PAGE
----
He took a seat. “Is it a shocker?”

I said yes, it was. And then I told him. He took it in quietly for a while. When he spoke, it was in a low voice. “I’d heard Dad insinuate something like that once or twice with Mom. He was screaming it at her at the time, saying that she and Robert had this thing, and that he had always known about it. I’d heard him, but I thought he was just shooting his mouth off, trying to get at her.

“I guess that explains a few things. I guess it explains why I’m kind of fucked-up emotionally. And I guess it explains why Mom was always so hard on me. I mean, after Dad died, Gary and Gaylen were in trouble constantly. They were draining her. But she always had a lot of love for them. I was the one that had to bust my ass to try and keep her going as best I could and in turn I got nothing but just hatred, hatred, hatred.”

Frank paused and looked at me, his face in pain. “So this means Dad wasn’t my father. It means my half-brother was my father, and Dad was my grandfather. But what I want to know is, since you and I don’t have the same father, does it mean that you’re still my brother?”

“I will always be your brother,” I said, “and you will always be my brother. Nothing will change that. I’m sorry I had to tell you this. I wondered for a long time whether I should. It’s kind of a hard thing to talk about.”

Frank looked down, trying to blink back his tears. “Everything in our family,” he said, “is hard to talk about.”

Will I See You Again?

Mikal Gilmore, 1959

On that visit in December 2019, I could’ve told Frank that same story in answer to his question, “Why did Dad hate Gary so much?” But I decide not to. It would likely only confuse him in our last minutes together—and if he retained it, I wouldn’t be able to help him after I leave this room. Instead, I tell him: “Bad hearts don’t always know why they do what they do. The hurt just goes on. But I know this: I love you, brother. You have always been good to me.”

“I love you too, Mikal. You were the only one in our family who was there for me. We did a lot together. With you, it was always a good time.”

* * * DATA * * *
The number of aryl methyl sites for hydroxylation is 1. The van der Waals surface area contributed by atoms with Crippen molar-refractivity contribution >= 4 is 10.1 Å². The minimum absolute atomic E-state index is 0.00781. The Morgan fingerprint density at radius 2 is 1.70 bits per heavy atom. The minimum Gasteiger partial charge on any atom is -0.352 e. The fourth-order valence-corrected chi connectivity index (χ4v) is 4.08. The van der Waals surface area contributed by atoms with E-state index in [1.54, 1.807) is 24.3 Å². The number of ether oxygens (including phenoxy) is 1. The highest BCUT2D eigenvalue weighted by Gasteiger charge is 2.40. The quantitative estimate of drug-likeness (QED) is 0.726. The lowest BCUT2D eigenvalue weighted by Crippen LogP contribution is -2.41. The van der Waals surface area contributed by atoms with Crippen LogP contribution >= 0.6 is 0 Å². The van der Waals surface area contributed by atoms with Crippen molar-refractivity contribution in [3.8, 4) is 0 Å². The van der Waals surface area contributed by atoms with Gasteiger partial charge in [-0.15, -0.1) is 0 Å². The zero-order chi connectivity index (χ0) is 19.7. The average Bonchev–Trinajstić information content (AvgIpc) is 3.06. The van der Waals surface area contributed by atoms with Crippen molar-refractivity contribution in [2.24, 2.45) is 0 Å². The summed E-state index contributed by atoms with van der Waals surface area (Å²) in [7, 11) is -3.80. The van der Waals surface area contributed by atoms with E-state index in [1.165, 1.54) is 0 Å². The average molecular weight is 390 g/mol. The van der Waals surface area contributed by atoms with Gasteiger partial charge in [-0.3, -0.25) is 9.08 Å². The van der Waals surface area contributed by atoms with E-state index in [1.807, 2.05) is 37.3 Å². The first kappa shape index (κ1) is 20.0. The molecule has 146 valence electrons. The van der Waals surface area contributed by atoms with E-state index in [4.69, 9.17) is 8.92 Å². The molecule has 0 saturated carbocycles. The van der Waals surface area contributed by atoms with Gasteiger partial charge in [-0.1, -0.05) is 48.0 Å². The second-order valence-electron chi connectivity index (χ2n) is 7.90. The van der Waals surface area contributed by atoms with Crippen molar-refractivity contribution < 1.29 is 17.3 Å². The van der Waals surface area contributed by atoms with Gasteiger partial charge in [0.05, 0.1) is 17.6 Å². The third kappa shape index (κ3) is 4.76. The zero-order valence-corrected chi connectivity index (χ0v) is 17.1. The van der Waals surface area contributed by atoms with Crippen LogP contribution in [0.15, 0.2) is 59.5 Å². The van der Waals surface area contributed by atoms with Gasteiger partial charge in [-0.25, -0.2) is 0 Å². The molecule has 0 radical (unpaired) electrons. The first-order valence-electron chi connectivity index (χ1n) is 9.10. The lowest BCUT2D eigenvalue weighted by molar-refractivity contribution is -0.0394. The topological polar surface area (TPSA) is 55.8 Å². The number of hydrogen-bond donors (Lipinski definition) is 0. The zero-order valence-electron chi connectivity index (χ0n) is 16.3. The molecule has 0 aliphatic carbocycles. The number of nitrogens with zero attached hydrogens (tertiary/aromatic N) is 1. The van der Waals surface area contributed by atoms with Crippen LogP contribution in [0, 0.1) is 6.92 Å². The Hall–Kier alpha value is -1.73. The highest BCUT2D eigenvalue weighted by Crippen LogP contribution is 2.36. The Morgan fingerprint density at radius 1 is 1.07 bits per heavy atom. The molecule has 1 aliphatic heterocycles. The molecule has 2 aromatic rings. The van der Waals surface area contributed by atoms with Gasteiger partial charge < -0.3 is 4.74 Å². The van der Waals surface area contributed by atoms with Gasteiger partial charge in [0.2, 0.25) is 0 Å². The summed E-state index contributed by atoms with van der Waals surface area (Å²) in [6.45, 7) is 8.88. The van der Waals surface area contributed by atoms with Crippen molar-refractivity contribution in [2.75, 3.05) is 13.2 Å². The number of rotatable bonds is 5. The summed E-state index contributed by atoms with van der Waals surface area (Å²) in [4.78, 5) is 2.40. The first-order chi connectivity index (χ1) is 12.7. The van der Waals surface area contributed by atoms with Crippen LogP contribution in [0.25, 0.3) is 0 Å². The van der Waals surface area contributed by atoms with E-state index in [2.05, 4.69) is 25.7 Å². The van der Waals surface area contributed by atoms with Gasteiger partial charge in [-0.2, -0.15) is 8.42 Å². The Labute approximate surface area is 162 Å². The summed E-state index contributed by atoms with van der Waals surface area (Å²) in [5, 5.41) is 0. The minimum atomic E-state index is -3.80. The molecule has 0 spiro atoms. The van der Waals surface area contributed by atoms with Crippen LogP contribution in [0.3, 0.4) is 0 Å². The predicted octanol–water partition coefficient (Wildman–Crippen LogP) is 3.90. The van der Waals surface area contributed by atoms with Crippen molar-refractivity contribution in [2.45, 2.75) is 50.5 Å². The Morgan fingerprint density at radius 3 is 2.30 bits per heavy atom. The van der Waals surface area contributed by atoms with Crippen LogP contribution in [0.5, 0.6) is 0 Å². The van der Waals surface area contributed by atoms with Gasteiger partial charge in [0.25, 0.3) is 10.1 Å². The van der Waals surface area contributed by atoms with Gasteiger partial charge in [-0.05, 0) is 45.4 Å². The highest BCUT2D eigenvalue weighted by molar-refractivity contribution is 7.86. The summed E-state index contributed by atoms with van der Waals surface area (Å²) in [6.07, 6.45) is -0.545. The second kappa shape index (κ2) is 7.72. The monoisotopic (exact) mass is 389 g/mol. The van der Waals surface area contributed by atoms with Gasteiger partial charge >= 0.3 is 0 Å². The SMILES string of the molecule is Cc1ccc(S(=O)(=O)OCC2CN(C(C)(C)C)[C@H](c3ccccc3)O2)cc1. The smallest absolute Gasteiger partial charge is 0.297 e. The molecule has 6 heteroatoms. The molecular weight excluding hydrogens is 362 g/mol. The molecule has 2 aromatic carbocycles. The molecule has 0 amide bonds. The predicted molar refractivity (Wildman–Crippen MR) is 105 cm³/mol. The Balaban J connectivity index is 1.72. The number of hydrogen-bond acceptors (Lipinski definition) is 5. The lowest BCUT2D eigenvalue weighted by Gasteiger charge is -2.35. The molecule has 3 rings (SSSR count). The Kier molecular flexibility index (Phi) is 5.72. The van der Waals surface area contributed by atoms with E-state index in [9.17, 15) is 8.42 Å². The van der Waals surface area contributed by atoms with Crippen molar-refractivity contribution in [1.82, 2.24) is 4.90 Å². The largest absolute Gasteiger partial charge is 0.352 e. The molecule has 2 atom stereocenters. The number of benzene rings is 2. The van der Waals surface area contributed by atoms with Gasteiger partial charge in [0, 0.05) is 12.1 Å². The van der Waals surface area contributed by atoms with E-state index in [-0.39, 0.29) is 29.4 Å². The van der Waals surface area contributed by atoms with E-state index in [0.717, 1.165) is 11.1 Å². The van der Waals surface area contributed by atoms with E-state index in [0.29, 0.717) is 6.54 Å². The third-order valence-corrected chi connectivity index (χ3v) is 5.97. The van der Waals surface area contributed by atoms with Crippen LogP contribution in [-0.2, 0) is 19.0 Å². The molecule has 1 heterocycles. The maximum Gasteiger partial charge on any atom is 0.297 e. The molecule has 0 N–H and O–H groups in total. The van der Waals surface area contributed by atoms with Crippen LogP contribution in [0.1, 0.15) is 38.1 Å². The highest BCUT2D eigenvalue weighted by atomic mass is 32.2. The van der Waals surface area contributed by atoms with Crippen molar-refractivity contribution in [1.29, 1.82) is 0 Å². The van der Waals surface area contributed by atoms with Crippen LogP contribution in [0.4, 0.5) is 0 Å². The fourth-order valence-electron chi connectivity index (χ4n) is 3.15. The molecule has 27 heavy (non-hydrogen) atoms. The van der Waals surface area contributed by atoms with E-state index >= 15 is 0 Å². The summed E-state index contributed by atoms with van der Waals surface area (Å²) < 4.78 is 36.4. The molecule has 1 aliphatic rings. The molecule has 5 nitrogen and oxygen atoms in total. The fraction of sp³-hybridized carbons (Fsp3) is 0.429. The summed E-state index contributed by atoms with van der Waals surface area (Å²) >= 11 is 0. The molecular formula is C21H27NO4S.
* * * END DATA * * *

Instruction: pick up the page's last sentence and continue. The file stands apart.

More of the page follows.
It is time to go. I embrace my brother. “I wish you could stay,” he says. “I wish you and Elaine could live up here.”

“I know, Frank. I know. But our family—my family with Elaine—is in Los Angeles. My family with you stays in my heart.”

“Same here," Frank says.

I pick up my bags and head for his door. “Mikal,” he says, “will I see you again?”

The truth is, I don’t know. Elaine and I had hoped to visit him before another season passed. Instead, the Covid pandemic swept the land a few weeks later and travel and visits weren’t possible until recently. Bearing down the whole time was another critical complication: Frank’s nurse told me my brother’s end could be a slow-coming dark, or he could shut his eyes to sleep and never open them again.

I tell him, “I will try, Frank.” It’s the last thing I say to him, face to face.

My brother’s final days were full of confusion and cut-off memories. Maybe, come my time, I should hope to remember as little as possible about the lives that hurt me and instead hold to the memory of the faces that were kind—even if I must imagine some of them. Maybe I’ll even see such a face one more time before my rest in the dust. That, I figure, would not be a bad end.

I hope I left Frank with something of that grace. God knows he deserved so much more.

Mikal Gilmore is the author of four books, including the National Book Critics Circle Award-winning memoir Shot in the Heart, and the 1960s cultural history Stories Done. He is a longtime writer for Rolling Stone.

Giovanni Ribisi as Mikal Gilmore and Lee Tergeson as Frank in Shot in the Heart, the 2001 HBO film by director Agnieszka Holland

Brian and Mikal's Playlist

Only Love Can Break Your Heart ::: Neil Young

Family Affair ::: Sly & The Family Stone

Brotherly Love ::: Ollabelle

Memory Motel ::: The Rolling Stones

Death Don’t Have No Mercy ::: Rev Gary Davis

I Wonder If I Care As Much (Roots version) ::: The Everly Brothers

Lost And Lookin’ ::: Sam Cooke

Lost On The River ::: Hank Williams

Ode To Billie Joe ::: Bobbie Gentry

Feel Like Going’ Home (demo) ::: Charlie Rich

My Father’s House ::: Bruce Springsteen

Alone And Forsaken ::: Hank Williams

An American Trilogy ::: Mickey Newbury

Never Let Me Go ::: Johnny Ace

Never Let The Journal Go